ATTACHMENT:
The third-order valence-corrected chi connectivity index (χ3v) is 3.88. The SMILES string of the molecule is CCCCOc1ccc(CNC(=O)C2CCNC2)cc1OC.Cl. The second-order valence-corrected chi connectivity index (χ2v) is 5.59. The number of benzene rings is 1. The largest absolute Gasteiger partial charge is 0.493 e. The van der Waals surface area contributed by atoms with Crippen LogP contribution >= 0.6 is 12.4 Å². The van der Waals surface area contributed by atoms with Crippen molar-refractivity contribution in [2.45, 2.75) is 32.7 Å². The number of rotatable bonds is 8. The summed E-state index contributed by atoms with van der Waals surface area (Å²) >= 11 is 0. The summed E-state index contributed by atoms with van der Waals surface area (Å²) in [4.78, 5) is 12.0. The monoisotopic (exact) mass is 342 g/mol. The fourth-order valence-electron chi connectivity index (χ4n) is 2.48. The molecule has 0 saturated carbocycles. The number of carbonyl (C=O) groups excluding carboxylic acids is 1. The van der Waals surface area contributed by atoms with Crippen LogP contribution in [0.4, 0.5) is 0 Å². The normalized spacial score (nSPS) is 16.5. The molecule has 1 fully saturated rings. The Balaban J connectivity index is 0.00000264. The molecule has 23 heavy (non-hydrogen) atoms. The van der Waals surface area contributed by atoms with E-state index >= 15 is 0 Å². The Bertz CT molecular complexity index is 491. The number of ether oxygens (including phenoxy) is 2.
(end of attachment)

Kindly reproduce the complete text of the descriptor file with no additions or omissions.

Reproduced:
The third-order valence-corrected chi connectivity index (χ3v) is 3.88. The SMILES string of the molecule is CCCCOc1ccc(CNC(=O)C2CCNC2)cc1OC.Cl. The second-order valence-corrected chi connectivity index (χ2v) is 5.59. The number of benzene rings is 1. The largest absolute Gasteiger partial charge is 0.493 e. The van der Waals surface area contributed by atoms with Crippen LogP contribution >= 0.6 is 12.4 Å². The van der Waals surface area contributed by atoms with Crippen molar-refractivity contribution in [2.45, 2.75) is 32.7 Å². The number of rotatable bonds is 8. The summed E-state index contributed by atoms with van der Waals surface area (Å²) >= 11 is 0. The summed E-state index contributed by atoms with van der Waals surface area (Å²) in [4.78, 5) is 12.0. The monoisotopic (exact) mass is 342 g/mol. The fourth-order valence-electron chi connectivity index (χ4n) is 2.48. The molecule has 0 saturated carbocycles. The number of carbonyl (C=O) groups excluding carboxylic acids is 1. The van der Waals surface area contributed by atoms with Crippen LogP contribution in [0.4, 0.5) is 0 Å². The normalized spacial score (nSPS) is 16.5. The molecule has 1 fully saturated rings. The Balaban J connectivity index is 0.00000264. The molecule has 23 heavy (non-hydrogen) atoms. The van der Waals surface area contributed by atoms with E-state index >= 15 is 0 Å². The Bertz CT molecular complexity index is 491. The number of ether oxygens (including phenoxy) is 2.